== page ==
Ted Daniel joined Boston 25 News in September of 2004 as a general assignment reporter. Throughout his career, Ted has been front and center on countless breaking news stories. While there's no greater responsibility than providing crucial information to the public, Ted says covering news in Boston goes beyond "breaking news." He loves starting each day never knowing where he'll end up and who he'll meet. He values the trust people place in him to tell their stories and can't think of any job he'd rather be doing!
Prior to joining Boston 25, he was a reporter at WJAR in Providence, R.I. Ted has also held reporter positions at WRCB - NBC in Chattanooga, Tennessee, WTSP- CBS in Tampa, Florida and WVNY-TV, the ABC affiliate in Burlington, Vermont.
While working in Providence, Ted was one of the first reporters on the scene of the Station Nightclub fire in West Warwick, R.I., and covered the tragedy extensively. His assignments have included the 2000 presidential recount in Florida, and the 2004 wildfires in California. While working at WRCB in Chattanooga, he provided continuing coverage of the search for Eric Robert Rudolph in the mountains of North Carolina. Rudolph was captured and eventually confessed to a pipe bomb attack at the 1996 Olympics in Atlanta and setting off bombs at Georgia and Alabama abortion clinics.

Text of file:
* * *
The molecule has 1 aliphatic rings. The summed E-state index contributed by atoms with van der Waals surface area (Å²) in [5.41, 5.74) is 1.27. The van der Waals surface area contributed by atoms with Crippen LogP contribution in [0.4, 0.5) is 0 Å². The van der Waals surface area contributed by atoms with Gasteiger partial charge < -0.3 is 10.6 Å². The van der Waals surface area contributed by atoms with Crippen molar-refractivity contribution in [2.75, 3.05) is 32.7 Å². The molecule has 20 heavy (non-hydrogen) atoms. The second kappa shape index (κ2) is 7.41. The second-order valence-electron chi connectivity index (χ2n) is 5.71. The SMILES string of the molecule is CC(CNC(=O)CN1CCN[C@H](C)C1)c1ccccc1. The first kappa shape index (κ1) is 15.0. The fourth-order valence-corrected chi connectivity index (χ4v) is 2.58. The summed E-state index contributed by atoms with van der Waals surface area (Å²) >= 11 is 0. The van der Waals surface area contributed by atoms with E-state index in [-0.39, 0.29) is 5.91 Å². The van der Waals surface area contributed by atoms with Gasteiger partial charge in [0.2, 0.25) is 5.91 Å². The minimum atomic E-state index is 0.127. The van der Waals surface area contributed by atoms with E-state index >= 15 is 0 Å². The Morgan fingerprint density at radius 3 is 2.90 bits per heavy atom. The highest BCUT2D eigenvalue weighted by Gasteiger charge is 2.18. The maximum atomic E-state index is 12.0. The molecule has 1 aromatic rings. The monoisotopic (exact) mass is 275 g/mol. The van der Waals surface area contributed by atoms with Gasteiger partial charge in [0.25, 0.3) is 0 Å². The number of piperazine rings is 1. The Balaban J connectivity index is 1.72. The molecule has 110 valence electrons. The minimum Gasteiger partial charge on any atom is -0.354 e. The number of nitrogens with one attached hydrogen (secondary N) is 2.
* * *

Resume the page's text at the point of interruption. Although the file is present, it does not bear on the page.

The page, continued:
Ted has won several awards from the Associated Press for investigative reporting and breaking news coverage. He spends his free time with his family and is a hospice volunteer with Asera Care in Wellesley. Ted grew up in Portsmouth, Rhode Island and is a graduate of the University of Rhode Island.
A tip claimed internal emails from specific dates would expose unethical behavior by that administrator. A 25 Investigates producer sought to immediately verify the allegations and submitted a public records request to the OCME on April 27.
Last week, 25 Investigates reported that a dead man, who is believed to have died of a drug overdose, was found at the home day care just down the hall from where young children played and were cared for.
From vaccinating residents and ensuring our favorite restaurants are safe to make sure septic systems work properly and the air we breathe is clean, Massachusetts public health workers do a lot to keep us safe.